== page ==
What I’m saying is that how much we have to spend has nothing to do with our happiness and certainly not our wellbeing. Discerning this truth is one of the great messages of Christmas.

 

© Rex M. Rogers – All Rights Reserved, 2010

*This blog may be reproduced in whole or in part with a full attribution statement. Contact Dr. Rogers or read more commentary on current issues and events at www.rexmrogers.com or follow Dr. Rogers at www.twitter.com/RexMRogers.

A young French woman was asked why she felt justified in protesting the government’s plan to raise the retirement age from 60 to 62 years. She replied, “Because we’re French and we do things differently.”

But then, that’s the problem. The French aren’t as different from the rest of the world as they’d like to think they are. They, like the Greeks and the rest of us, have to pay the piper. Wish though they might, there ain’t no free lunch.

The recognized retirement age in the United States stands at 65 years. Most European countries are similar: Britain-65 men, 60 women; Germany, Netherlands, Belgium-65; Austria 65 men, 62 women; Switzerland 65 men, 64 women, Norway and Denmark, 67. All of these countries are considering raising their retirement age in order to deal with deficit budgets.

Spanish citizens recently protested officials’ plans to raise their retirement age from 65 to 68 years. Greece made international news earlier this summer with riots protesting government budget cuts including changing their retirement age from 58 to 60 years. Italy bests them all with a retirement age of 57 years, 56 for manual workers.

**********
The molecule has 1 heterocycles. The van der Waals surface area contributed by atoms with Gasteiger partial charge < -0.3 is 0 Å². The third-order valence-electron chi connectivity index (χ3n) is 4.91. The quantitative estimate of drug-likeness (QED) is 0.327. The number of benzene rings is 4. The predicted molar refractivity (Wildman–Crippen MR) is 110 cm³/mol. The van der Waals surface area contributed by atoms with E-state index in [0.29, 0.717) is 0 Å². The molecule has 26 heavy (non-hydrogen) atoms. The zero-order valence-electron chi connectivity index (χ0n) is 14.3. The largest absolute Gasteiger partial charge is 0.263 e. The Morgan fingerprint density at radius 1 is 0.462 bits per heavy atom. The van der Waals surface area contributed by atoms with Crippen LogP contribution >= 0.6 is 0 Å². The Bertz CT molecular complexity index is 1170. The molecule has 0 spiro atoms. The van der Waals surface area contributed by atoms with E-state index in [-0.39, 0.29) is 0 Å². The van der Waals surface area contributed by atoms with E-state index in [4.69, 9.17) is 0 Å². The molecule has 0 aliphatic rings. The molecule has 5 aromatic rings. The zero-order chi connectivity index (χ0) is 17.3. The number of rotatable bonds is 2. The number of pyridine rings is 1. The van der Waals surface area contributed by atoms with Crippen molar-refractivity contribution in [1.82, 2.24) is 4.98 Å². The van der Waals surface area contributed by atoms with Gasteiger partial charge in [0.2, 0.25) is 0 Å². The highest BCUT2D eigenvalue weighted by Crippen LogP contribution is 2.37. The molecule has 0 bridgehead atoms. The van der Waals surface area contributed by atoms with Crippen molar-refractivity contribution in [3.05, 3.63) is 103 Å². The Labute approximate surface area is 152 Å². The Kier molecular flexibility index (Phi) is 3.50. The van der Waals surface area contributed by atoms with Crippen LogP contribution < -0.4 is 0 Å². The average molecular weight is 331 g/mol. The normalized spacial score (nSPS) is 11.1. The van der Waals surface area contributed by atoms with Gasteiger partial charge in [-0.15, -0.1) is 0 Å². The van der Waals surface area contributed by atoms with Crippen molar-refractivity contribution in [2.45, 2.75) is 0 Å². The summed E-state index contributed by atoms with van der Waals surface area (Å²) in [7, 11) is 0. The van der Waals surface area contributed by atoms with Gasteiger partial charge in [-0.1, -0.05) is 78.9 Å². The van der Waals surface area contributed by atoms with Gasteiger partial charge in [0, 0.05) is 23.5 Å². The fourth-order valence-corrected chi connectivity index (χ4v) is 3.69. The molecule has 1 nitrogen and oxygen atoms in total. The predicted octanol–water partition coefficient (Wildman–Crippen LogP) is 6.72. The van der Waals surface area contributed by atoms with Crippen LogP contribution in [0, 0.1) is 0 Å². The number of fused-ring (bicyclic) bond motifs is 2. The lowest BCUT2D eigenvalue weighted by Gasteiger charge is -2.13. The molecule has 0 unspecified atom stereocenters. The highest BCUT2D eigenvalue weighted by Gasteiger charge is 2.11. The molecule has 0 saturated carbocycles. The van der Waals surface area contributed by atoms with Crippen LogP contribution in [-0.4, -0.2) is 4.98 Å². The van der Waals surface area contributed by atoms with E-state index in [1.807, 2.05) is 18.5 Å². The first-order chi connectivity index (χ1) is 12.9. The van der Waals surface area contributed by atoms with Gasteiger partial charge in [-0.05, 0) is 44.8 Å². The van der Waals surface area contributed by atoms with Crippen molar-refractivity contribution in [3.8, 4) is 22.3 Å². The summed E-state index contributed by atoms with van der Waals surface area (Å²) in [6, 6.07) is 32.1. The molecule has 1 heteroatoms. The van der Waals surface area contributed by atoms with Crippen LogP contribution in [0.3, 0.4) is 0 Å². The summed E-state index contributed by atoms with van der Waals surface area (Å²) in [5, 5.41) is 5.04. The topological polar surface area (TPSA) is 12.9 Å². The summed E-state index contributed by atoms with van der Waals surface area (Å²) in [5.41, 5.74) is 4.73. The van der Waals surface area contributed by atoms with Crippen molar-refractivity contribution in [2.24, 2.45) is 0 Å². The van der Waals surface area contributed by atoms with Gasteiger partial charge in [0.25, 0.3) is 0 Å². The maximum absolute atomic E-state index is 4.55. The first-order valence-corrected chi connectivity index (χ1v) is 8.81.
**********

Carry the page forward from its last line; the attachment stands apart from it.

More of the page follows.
This is all well and good, except someone must pay for the benefits being dispersed and, given global economic downturns, 35-40 years of pension contributions cannot now handle the expectation. So who pays?

The protesters would have us believe a) governments are stealing and/or hiding money, b) pension managers have mismanaged funds (which may to some extent be true because they aren’t infallible, but it’s not the root of the problem), c) the government can simply increase debt and take care of the challenge for now, or d) if you live in America, increase taxes.

Some of the French I’ve heard interviewed act as if an early retirement age is a birthright intrinsically French, that it’s been around forever and how dare anyone suggest anything different. But the French 60-year retirement age was adopted in 1982 by the socialistic government of Francois Mitterrand. His legacy is an indebted, burdened society.

Of course increasing debt or continuing unfunded benefits simply passes along the cost to pension-holders’ children and grandchildren.

The French think they’re different, but they have to pay for services rendered too. They, and many Americans, want to live beyond their means, which translates to live off the next generation. If we don’t change the path we’re on our legacy will be an indebted, burdened, possibly backward future for our grandchildren.

Retirement is not immoral, but it’s neither a biblical mandate nor an ideal. If you can afford it, more power to you. But the operative word is “afford.” If you or we can’t afford it and we forge ahead anyway we’ve got our heads buried in the sand. The French seem to be walking the beach ahead of us.

 

© Rex M. Rogers – All Rights Reserved, 2010

*This blog may be reproduced in whole or in part with a full attribution statement. Contact Dr. Rogers or read more commentary on current issues and events at www.rexmrogers.com or follow Dr. Rogers at www.twitter.com/RexMRogers.